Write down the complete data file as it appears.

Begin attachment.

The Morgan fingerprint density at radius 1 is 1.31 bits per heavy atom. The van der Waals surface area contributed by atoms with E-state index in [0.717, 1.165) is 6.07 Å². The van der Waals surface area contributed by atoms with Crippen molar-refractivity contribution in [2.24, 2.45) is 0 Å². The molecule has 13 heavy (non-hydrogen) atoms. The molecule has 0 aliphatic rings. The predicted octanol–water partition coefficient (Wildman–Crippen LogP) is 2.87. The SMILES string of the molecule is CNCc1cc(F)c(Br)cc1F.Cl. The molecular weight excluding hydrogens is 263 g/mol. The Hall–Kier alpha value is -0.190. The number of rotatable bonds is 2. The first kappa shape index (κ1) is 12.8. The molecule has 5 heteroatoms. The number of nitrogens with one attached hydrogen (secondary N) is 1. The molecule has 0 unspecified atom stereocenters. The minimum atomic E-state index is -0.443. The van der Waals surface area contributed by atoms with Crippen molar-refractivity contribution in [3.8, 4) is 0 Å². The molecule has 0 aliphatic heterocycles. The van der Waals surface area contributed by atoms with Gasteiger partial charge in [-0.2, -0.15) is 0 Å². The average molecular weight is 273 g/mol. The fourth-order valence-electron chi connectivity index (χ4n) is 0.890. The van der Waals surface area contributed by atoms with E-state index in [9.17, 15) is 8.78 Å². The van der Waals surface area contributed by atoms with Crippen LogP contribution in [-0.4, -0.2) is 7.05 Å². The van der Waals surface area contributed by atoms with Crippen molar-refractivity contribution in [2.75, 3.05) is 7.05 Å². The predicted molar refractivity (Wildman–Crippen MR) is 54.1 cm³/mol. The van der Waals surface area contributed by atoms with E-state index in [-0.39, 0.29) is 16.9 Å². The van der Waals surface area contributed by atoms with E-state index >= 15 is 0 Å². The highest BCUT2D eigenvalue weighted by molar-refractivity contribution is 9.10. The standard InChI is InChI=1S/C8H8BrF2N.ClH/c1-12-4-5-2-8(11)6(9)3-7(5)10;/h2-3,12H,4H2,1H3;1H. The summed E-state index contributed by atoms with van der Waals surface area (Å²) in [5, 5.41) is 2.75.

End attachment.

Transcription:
The Morgan fingerprint density at radius 1 is 1.31 bits per heavy atom. The van der Waals surface area contributed by atoms with E-state index in [0.717, 1.165) is 6.07 Å². The van der Waals surface area contributed by atoms with Crippen molar-refractivity contribution in [2.24, 2.45) is 0 Å². The molecule has 13 heavy (non-hydrogen) atoms. The molecule has 0 aliphatic rings. The predicted octanol–water partition coefficient (Wildman–Crippen LogP) is 2.87. The SMILES string of the molecule is CNCc1cc(F)c(Br)cc1F.Cl. The molecular weight excluding hydrogens is 263 g/mol. The Hall–Kier alpha value is -0.190. The number of rotatable bonds is 2. The first kappa shape index (κ1) is 12.8. The molecule has 5 heteroatoms. The number of nitrogens with one attached hydrogen (secondary N) is 1. The molecule has 0 unspecified atom stereocenters. The minimum atomic E-state index is -0.443. The van der Waals surface area contributed by atoms with Crippen molar-refractivity contribution in [3.8, 4) is 0 Å². The molecule has 0 aliphatic heterocycles. The van der Waals surface area contributed by atoms with Gasteiger partial charge in [-0.2, -0.15) is 0 Å². The average molecular weight is 273 g/mol. The fourth-order valence-electron chi connectivity index (χ4n) is 0.890. The van der Waals surface area contributed by atoms with E-state index in [9.17, 15) is 8.78 Å². The van der Waals surface area contributed by atoms with Crippen LogP contribution in [-0.4, -0.2) is 7.05 Å². The van der Waals surface area contributed by atoms with Crippen molar-refractivity contribution in [2.75, 3.05) is 7.05 Å². The predicted molar refractivity (Wildman–Crippen MR) is 54.1 cm³/mol. The van der Waals surface area contributed by atoms with E-state index in [-0.39, 0.29) is 16.9 Å². The van der Waals surface area contributed by atoms with E-state index >= 15 is 0 Å². The highest BCUT2D eigenvalue weighted by molar-refractivity contribution is 9.10. The standard InChI is InChI=1S/C8H8BrF2N.ClH/c1-12-4-5-2-8(11)6(9)3-7(5)10;/h2-3,12H,4H2,1H3;1H. The summed E-state index contributed by atoms with van der Waals surface area (Å²) in [5, 5.41) is 2.75.